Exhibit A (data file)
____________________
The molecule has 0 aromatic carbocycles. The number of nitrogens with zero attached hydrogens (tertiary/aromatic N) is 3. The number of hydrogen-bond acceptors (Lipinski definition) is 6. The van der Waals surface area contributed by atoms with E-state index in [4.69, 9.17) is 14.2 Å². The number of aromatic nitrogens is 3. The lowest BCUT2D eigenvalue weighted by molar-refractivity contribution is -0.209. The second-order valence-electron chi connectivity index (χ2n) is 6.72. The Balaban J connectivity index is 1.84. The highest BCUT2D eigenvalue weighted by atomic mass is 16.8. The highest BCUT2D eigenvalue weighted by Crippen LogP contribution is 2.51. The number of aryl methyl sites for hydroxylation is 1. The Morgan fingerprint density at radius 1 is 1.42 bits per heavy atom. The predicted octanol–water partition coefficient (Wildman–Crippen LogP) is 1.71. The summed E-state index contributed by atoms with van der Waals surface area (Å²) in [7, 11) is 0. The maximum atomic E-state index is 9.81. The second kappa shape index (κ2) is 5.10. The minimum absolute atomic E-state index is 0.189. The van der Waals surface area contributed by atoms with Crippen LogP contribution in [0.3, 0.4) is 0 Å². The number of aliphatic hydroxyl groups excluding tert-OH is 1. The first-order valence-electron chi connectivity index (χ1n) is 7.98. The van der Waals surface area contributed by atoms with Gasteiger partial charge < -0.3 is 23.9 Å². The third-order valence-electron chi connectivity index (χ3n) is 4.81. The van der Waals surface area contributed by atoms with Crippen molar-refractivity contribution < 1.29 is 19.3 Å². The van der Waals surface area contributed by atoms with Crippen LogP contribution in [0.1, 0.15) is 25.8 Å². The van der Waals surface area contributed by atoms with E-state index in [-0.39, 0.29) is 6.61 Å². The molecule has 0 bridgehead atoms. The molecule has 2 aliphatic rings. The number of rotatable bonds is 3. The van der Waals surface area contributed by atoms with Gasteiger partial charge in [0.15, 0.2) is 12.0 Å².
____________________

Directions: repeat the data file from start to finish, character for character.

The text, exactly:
The molecule has 0 aromatic carbocycles. The number of nitrogens with zero attached hydrogens (tertiary/aromatic N) is 3. The number of hydrogen-bond acceptors (Lipinski definition) is 6. The van der Waals surface area contributed by atoms with E-state index in [4.69, 9.17) is 14.2 Å². The number of aromatic nitrogens is 3. The lowest BCUT2D eigenvalue weighted by molar-refractivity contribution is -0.209. The second-order valence-electron chi connectivity index (χ2n) is 6.72. The Balaban J connectivity index is 1.84. The highest BCUT2D eigenvalue weighted by atomic mass is 16.8. The highest BCUT2D eigenvalue weighted by Crippen LogP contribution is 2.51. The number of aryl methyl sites for hydroxylation is 1. The Morgan fingerprint density at radius 1 is 1.42 bits per heavy atom. The predicted octanol–water partition coefficient (Wildman–Crippen LogP) is 1.71. The summed E-state index contributed by atoms with van der Waals surface area (Å²) in [7, 11) is 0. The maximum atomic E-state index is 9.81. The second kappa shape index (κ2) is 5.10. The minimum absolute atomic E-state index is 0.189. The van der Waals surface area contributed by atoms with Crippen LogP contribution in [0.3, 0.4) is 0 Å². The number of aliphatic hydroxyl groups excluding tert-OH is 1. The first-order valence-electron chi connectivity index (χ1n) is 7.98. The van der Waals surface area contributed by atoms with Gasteiger partial charge < -0.3 is 23.9 Å². The third-order valence-electron chi connectivity index (χ3n) is 4.81. The van der Waals surface area contributed by atoms with Crippen molar-refractivity contribution < 1.29 is 19.3 Å². The van der Waals surface area contributed by atoms with Crippen LogP contribution in [0.1, 0.15) is 25.8 Å². The van der Waals surface area contributed by atoms with E-state index in [-0.39, 0.29) is 6.61 Å². The molecule has 0 bridgehead atoms. The molecule has 2 aliphatic rings. The number of rotatable bonds is 3. The van der Waals surface area contributed by atoms with Gasteiger partial charge in [0.15, 0.2) is 12.0 Å².